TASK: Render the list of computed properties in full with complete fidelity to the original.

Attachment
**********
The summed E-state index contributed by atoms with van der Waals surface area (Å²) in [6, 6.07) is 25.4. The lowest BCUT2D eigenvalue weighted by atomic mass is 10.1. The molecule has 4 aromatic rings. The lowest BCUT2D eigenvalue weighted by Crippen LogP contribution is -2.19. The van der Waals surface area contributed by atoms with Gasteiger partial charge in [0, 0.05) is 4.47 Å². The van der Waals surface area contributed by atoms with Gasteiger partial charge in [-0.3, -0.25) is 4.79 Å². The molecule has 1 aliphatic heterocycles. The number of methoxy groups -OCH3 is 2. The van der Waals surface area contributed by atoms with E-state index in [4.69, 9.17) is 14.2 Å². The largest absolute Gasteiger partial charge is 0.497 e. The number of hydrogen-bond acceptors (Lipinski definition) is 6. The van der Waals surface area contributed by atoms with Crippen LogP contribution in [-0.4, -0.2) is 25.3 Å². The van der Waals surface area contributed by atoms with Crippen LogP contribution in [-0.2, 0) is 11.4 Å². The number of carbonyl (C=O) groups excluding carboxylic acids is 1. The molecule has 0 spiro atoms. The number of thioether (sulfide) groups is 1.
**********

The summed E-state index contributed by atoms with van der Waals surface area (Å²) in [6, 6.07) is 25.4. The lowest BCUT2D eigenvalue weighted by atomic mass is 10.1. The molecule has 4 aromatic rings. The lowest BCUT2D eigenvalue weighted by Crippen LogP contribution is -2.19. The van der Waals surface area contributed by atoms with Gasteiger partial charge in [0, 0.05) is 4.47 Å². The van der Waals surface area contributed by atoms with Gasteiger partial charge in [-0.3, -0.25) is 4.79 Å². The molecule has 1 aliphatic heterocycles. The number of methoxy groups -OCH3 is 2. The van der Waals surface area contributed by atoms with E-state index in [4.69, 9.17) is 14.2 Å². The largest absolute Gasteiger partial charge is 0.497 e. The number of hydrogen-bond acceptors (Lipinski definition) is 6. The van der Waals surface area contributed by atoms with Crippen LogP contribution in [-0.4, -0.2) is 25.3 Å². The van der Waals surface area contributed by atoms with Crippen LogP contribution in [-0.2, 0) is 11.4 Å². The number of carbonyl (C=O) groups excluding carboxylic acids is 1. The molecule has 0 spiro atoms. The number of thioether (sulfide) groups is 1.